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A cross-sectional study was conducted in China to investigate whether exposure to extremely low frequency magnetic fields could induce oxidative stress in workers regularly performing inspection tours close to voltage transformers and distribution power lines.
|参照集団 1||administrative staff: no exposure|
|集団 2||duration of magnetic field exposure: < 5 years|
|集団 3||duration of magnetic field exposure: ≥ 5 years|
|参照集団 4||8 h time-weighted average magnetic field strength: < 1.56 µT|
|集団 5||8 h time-weighted average magnetic field strength: 1.56 - 7.3 µT|
|集団 6||8 h time-weighted average magnetic field strength: > 7.3 µT|
In the 500 kV and 220 kV areas, the magnetic flux density at the spots ranged from 0.62-30.19 µT (median 18.7 µT) and from 0.51-60.11 µT (median 17.7 µT), respectively. In comparison, the magnetic flux density ranged from 0.07 to 0.72 µT with a median of 0.21 µT in the environment of the administrative staff. The 8 h time-weighted average magnetic flux density of the workers was 7.3 µT (1.56-26.3 µT).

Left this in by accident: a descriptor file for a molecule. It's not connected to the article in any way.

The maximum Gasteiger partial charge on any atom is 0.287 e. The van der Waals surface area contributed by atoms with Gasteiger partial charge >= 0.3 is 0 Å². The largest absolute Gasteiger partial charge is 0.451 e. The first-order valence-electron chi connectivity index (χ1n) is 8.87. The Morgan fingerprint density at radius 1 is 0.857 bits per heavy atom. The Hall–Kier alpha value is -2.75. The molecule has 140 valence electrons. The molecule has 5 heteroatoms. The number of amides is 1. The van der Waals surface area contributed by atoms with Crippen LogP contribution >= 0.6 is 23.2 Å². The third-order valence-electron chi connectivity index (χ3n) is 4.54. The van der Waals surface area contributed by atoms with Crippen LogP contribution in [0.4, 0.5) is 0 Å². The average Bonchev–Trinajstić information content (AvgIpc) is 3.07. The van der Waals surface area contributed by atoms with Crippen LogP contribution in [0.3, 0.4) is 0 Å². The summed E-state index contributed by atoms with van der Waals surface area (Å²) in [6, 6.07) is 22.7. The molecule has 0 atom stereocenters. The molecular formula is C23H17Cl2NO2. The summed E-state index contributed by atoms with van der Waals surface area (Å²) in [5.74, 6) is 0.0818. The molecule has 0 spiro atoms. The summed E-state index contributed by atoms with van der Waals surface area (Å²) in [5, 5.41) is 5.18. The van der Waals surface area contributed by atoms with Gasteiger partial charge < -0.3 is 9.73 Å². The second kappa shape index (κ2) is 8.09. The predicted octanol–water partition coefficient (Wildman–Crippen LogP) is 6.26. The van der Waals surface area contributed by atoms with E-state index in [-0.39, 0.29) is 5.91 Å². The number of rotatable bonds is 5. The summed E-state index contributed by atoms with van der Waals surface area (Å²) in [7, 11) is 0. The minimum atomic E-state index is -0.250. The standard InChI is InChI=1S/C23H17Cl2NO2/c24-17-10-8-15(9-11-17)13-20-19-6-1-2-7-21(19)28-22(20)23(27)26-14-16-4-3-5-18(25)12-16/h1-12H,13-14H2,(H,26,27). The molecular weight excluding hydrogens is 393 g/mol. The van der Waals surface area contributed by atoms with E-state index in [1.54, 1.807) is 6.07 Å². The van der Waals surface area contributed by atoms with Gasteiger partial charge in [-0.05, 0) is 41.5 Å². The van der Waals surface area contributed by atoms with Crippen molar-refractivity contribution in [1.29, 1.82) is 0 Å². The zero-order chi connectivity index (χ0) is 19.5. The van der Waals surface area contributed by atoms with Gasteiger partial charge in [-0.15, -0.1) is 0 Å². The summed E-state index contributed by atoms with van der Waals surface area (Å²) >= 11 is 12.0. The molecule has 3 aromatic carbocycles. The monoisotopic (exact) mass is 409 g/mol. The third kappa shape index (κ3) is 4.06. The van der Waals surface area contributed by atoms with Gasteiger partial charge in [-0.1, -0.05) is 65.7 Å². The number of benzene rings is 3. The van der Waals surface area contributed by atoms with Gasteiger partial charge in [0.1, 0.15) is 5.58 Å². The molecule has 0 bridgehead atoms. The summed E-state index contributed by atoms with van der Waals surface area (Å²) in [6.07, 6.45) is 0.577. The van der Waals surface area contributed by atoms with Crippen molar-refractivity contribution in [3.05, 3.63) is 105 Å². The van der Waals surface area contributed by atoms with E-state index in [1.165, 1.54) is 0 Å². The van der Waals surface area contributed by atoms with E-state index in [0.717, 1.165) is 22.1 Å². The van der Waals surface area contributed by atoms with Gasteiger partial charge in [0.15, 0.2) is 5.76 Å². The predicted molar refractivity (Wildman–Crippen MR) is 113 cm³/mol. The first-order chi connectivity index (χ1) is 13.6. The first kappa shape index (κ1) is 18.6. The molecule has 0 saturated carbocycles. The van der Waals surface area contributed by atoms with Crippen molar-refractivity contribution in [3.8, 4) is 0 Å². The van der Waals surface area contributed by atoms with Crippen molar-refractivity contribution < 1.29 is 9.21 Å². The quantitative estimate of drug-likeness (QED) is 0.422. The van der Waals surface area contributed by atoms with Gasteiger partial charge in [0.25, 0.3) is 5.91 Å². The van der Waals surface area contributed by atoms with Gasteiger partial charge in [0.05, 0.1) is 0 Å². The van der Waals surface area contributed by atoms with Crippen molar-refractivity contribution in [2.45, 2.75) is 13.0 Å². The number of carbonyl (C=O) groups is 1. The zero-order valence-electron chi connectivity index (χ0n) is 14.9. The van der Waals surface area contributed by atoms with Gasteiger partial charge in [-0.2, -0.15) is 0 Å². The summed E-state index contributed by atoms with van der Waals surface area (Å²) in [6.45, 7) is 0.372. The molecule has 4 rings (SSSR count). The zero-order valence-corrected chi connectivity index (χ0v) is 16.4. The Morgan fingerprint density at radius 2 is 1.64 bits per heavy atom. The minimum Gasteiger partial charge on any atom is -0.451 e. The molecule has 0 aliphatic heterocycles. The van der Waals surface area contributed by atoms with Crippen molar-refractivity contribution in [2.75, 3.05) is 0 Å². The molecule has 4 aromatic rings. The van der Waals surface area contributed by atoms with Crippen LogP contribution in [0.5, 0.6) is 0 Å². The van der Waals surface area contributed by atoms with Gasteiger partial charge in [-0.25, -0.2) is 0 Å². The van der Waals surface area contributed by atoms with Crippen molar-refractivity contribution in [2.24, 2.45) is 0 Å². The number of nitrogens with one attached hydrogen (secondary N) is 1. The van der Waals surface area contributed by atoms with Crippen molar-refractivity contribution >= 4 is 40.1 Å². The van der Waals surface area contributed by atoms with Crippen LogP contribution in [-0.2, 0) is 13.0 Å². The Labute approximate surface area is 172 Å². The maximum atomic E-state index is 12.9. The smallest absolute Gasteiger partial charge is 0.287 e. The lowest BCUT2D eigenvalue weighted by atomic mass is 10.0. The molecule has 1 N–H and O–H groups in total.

No significant changes of the investigated oxidative stress parameters were found between workers that regularly perform inspection tours close to voltage transformers and distribution power lines and administrative staff.
The authors conclude that continual exposure to extremely low frequency electromagnetic fields might not induce oxidative stress in workers from a power supply company.